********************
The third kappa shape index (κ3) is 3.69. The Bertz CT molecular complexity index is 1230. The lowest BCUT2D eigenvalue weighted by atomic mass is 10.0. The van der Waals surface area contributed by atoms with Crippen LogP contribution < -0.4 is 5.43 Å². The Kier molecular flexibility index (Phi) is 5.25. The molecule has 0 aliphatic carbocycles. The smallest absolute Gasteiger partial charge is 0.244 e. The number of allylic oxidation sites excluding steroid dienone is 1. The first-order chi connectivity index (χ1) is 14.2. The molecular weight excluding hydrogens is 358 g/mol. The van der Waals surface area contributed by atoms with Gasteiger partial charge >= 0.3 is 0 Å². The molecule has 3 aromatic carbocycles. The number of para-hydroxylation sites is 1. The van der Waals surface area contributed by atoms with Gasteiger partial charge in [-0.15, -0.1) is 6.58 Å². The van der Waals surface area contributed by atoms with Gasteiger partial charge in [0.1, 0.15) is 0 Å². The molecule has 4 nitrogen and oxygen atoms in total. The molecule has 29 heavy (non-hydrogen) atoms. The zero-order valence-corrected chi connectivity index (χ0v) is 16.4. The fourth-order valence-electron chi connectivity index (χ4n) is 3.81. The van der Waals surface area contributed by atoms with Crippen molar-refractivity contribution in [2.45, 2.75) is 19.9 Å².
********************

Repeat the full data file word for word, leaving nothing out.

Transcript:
The third kappa shape index (κ3) is 3.69. The Bertz CT molecular complexity index is 1230. The lowest BCUT2D eigenvalue weighted by atomic mass is 10.0. The van der Waals surface area contributed by atoms with Crippen LogP contribution < -0.4 is 5.43 Å². The Kier molecular flexibility index (Phi) is 5.25. The molecule has 0 aliphatic carbocycles. The smallest absolute Gasteiger partial charge is 0.244 e. The number of allylic oxidation sites excluding steroid dienone is 1. The first-order chi connectivity index (χ1) is 14.2. The molecular weight excluding hydrogens is 358 g/mol. The van der Waals surface area contributed by atoms with Gasteiger partial charge >= 0.3 is 0 Å². The molecule has 3 aromatic carbocycles. The number of para-hydroxylation sites is 1. The van der Waals surface area contributed by atoms with Gasteiger partial charge in [-0.15, -0.1) is 6.58 Å². The van der Waals surface area contributed by atoms with Gasteiger partial charge in [0.1, 0.15) is 0 Å². The molecule has 4 nitrogen and oxygen atoms in total. The molecule has 29 heavy (non-hydrogen) atoms. The zero-order valence-corrected chi connectivity index (χ0v) is 16.4. The fourth-order valence-electron chi connectivity index (χ4n) is 3.81. The van der Waals surface area contributed by atoms with Crippen molar-refractivity contribution in [2.45, 2.75) is 19.9 Å².